Shakespeare Lane is only a fragment of the history of a city: some overlapping lives climbing the walls of memory like winterberry, some characters living to narrate their lives, and others to live their elapsed epochs again in the future.
Shakespeare Lane is also the third part of a trilogy all encompassed under the title uti:l Tanja. I dreamed of realizing the trilogy after I finished the first part titled ya: mu:ja Ranni:. My desire grew even greater after the second part, Lalla J’mila, was finished. A tie exists among the three parts: it is not a story, nor a character, nor a flourishing event; rather, it is simply the history of a city and of its people and visitors; a collective memory living and breathing with the characters playfully telling the story.
Shakespeare Lane is, simply put, a hopeless and difficult love story. Lovers meet and share the space of a garden of an English-styled house where one can breathe love without contact or carnality. Conflicts and hereditary rancor transform the tangled emotions into a hopeless love. Some words well out from particular sites in Tangier. They make of the past the geography of the present: a text that carves the characters’ stories out of the soil of portrayal and the chemistry of flashback.
Does Marshana reciprocate love with Albarrani? Hesitancy is the ongoing response to this question. Her state of affairs is constantly asking, "do I love him or not? That is the question." Yet the presence of Albarrani – who works for her as a gardener – is as life’s essential flower. Most important of all is her struggle to control this attraction. She doesn’t want people to know about these emotions, not even Albarrani himself. Since she is married, and the mother of a child suffering from a chronic illness, she rebukes and blames herself for this love.
Submitting to the will of her departed father Si Istanbuli, Marshana married Elmehdi; but, it was a marriage of convenience and although she gave up the relationship with Albarrani she never managed to forget him. It is hopeless love due to her torn emotions, it is made worse by the historical enmity between the grandfathers and the parents of Marshana and Albarrani. Within this background, replete with the ebb and flow of emotions, the storms of the rancor are deviously blown stronger by Lady R’himu (the nurse) against the secret lovers (Marshana and Albarrani). R’himu plays a scheme: she provokes Marshana against Albarrani, then Elmehdi (Marshana’s husband) against them by feigning slander. Eventually an illusive love letter provokes a scandal.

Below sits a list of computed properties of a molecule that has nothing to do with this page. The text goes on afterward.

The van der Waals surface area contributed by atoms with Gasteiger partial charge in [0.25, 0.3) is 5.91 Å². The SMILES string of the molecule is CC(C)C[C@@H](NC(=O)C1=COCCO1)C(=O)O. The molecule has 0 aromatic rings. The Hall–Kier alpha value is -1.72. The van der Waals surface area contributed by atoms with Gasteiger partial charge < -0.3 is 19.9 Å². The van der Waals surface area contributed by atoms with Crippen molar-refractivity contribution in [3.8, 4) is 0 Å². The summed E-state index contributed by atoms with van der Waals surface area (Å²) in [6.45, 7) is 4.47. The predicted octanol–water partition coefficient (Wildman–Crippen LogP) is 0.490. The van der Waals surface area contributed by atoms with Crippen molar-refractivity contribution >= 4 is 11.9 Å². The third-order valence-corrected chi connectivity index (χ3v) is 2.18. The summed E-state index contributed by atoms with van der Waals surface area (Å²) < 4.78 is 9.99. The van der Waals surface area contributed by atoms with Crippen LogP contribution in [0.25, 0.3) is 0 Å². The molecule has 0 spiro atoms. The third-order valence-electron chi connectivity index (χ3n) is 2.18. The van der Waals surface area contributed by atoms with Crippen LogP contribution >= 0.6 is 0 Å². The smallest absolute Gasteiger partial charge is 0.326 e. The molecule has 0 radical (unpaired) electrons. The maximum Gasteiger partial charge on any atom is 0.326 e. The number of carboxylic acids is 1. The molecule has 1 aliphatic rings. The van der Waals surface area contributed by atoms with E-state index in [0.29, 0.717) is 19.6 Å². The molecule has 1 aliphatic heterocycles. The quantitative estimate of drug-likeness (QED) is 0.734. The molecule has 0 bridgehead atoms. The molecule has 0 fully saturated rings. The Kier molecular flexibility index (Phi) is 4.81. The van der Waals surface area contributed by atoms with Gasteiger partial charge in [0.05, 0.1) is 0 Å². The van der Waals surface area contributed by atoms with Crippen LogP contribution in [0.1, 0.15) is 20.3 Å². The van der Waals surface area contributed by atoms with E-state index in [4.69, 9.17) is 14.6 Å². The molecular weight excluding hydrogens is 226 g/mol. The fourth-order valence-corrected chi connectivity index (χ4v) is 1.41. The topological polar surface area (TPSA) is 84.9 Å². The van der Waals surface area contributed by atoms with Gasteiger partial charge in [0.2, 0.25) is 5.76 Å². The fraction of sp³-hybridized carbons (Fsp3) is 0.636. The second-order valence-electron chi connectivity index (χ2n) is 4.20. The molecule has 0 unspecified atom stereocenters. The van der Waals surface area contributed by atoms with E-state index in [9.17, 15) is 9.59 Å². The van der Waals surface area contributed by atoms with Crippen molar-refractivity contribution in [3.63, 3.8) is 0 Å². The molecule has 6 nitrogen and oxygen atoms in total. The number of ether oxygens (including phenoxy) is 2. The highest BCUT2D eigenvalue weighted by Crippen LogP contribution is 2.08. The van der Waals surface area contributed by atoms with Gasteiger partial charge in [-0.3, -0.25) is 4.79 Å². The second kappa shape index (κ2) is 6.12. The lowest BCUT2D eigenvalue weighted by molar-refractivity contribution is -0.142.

Shakespeare Lane is not only a two or threefold love story, it is also characters springing from the ashes of memory to shine on stage bearing the elegance of the past in the raiment of the present. Bu Mwaret, the Fqih, is appointed by law to settle the estate of Lady Scott. Cabesota, with a country guitar, clings to the hippie utopianism he had absorbed in the Petit Socco when throngs of hippies went to Tangier in the sixties and seventies. Elmehdi was the son of a risqué dancer who worked for Barbara Hutton at her garden soirées in the Qasbah neighborhood. He pretends political strife and confinement while juggling titles and positions to defraud and steal from individuals and city-society. He is a disciplined clown who masters playing with procedures and laws and despite his clownish dancing manages to keep his legal equilibrium. He is also a professional fraud who knows well how to benefit from democracy.
Yet how relevant is Shakespeare to Shakespeare Lane? First, it is the name of a street in the Marshan neighborhood; during Tangier’s international era it held an eminent and magical supremacy for the English people. Second, Shakespeare universally symbolizes the essential themes of the tragedies Hamlet, Othello and Romeo and Juliet. These themes take their human dimension, in a century other than the sixteenth and seventeenth, with the characters and stories of this Tangier street that boasts the name of Shakespeare.
Hence, conflicts of power and hopeless love, along with slander, jealousy, envy, hatred, vengeance, fortune of Shakespeare Lane reflect a contemporary reading of Tanjawi society springing from a pen never touched by Shakespeare’s fingertips.
―Zoubeir Ben Bouchta
(Translated from Arabic by Rajae Khaloufi)
 Hotel Tangier.
 O Wave Sing.
 Derived from the name of a neighborhood, "the Marshan", where Zanqat Shakespeare is located; "shan" and "mershan" are also used by Moroccan’s to refer to people of high social standing.
 Meaning "the stranger", a Moroccan word; it is an ironic name since he turns out to be the rightful owner of the villa despite his blue-collar social standing.
 The name is ironic; it simultaneously refers to supposed virtue while also reflecting limitation and shortcoming.
 A name ironically related to the division of inheritance.
 The legist: someone versed in legal matters.
 A name that combines the Spanish word "cabeza" meaning "head" and "sota" from a popular card game; the character is like a Shakespearean jester.
 su:q adda:khil.